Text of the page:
Your Workers Comp Dec Page – Meat Of The Sandwich
Your Workers Comp Dec Page – know it or pay more premiums (sometimes a large sum).
In my last post, I summarized the Workers Comp Declarations (Dec) Page. At a bare minimum, you should have the page memorized if not more of the policy. As the old saying goes “Just give me the facts.” The Dec Page is the facts about your company’s Workers Comp policy. In fact, ALL of your insurance policy Dec Pages should be at your fingertips.
A quick examination of your Workers Compensation policy Dec Page will lead you to ask these questions:
- Estimated payrolls – Do the figures look plausible? If they look high, you are giving your insurance carrier a free loan. If they are too low, then you are going to have severe sticker shock at the time of the premium audit.
- Classifications – Are these the jobs the employees are performing?
- Discounts – Is this similar to your last policy? If not, why were there changes?
- Rates – Are these similar to your policy from last year?
- Credits – Similar to last year, any credits that were eliminated?
- Deposit premium for the policy period – Can you pay a smaller deposit premium and make monthly payments?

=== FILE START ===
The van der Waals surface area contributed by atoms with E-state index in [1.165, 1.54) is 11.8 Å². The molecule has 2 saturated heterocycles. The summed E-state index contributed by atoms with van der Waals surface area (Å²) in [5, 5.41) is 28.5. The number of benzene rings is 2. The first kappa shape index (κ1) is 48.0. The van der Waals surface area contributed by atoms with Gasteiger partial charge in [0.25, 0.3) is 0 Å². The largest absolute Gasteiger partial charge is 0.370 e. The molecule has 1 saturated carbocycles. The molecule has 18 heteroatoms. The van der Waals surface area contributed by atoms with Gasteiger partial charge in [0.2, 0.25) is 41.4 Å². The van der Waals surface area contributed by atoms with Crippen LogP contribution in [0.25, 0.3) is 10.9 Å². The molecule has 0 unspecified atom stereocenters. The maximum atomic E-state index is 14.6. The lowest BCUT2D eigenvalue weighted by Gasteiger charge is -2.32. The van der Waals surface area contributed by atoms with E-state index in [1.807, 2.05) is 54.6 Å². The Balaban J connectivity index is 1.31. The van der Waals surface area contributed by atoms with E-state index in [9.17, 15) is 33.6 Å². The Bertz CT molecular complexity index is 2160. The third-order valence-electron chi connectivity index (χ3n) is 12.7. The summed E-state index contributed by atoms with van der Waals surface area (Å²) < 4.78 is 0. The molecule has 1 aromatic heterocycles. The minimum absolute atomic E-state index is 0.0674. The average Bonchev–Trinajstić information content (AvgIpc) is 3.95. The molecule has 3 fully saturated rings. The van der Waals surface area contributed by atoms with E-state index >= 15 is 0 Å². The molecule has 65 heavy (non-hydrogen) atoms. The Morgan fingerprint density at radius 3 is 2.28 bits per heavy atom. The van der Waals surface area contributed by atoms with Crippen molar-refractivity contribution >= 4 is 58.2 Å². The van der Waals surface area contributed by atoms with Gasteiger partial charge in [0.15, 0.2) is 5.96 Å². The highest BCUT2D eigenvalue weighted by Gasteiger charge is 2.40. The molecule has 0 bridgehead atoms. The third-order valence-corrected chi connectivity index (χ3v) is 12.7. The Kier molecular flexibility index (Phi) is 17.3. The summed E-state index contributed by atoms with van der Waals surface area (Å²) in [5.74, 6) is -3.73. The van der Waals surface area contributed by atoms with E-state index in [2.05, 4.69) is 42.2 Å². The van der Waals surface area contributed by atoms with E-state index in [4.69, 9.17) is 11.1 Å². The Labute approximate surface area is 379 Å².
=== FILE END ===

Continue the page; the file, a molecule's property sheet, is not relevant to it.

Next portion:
The first section of the page will be listed or shown as Item 1 and will show information about the named insured such as their name, address and entity type. Make sure that this matches your company’s info EXACTLY. I have seen major problems when the company covered has a slightly different name or address.
The next section may show as Item 3 and will be detail information concerning the policy itself and will include:
- Section A, Workers Compensation Insurance, this section will show the specific state in which the worker’s compensation applies – If your company is operating in a state that is not listed, your company could end up paying a Workers Comp claim out of pocket.
- Section C, Other States Insurance, lists each state in which other states coverage applies. This goes hand in hand with Section A. We have seen Workers Comp carriers deny coverage if a claim is filed in a state that is not listed in these sections.
Found within Item 4 will be the premium calculation statement – does this look right to you? Does it look similar to last year’s policy?
Also included on the Workers Comp Dec Page you will find:
The audit term, usually set as annual but possibly another length of time, if it is set for quarterly or semi-annually the Workers Comp premium auditor will be auditing your company more than once a year. Does your company want to have that interruption more than once a year?
- The policyholder’s federal ID number and its experience risk ID number as issued by the governing rate-making authority for the resident state. This should match your company’s information exactly. The worst time to figure out that this information is incorrect when a major claim has been filed against your policy.
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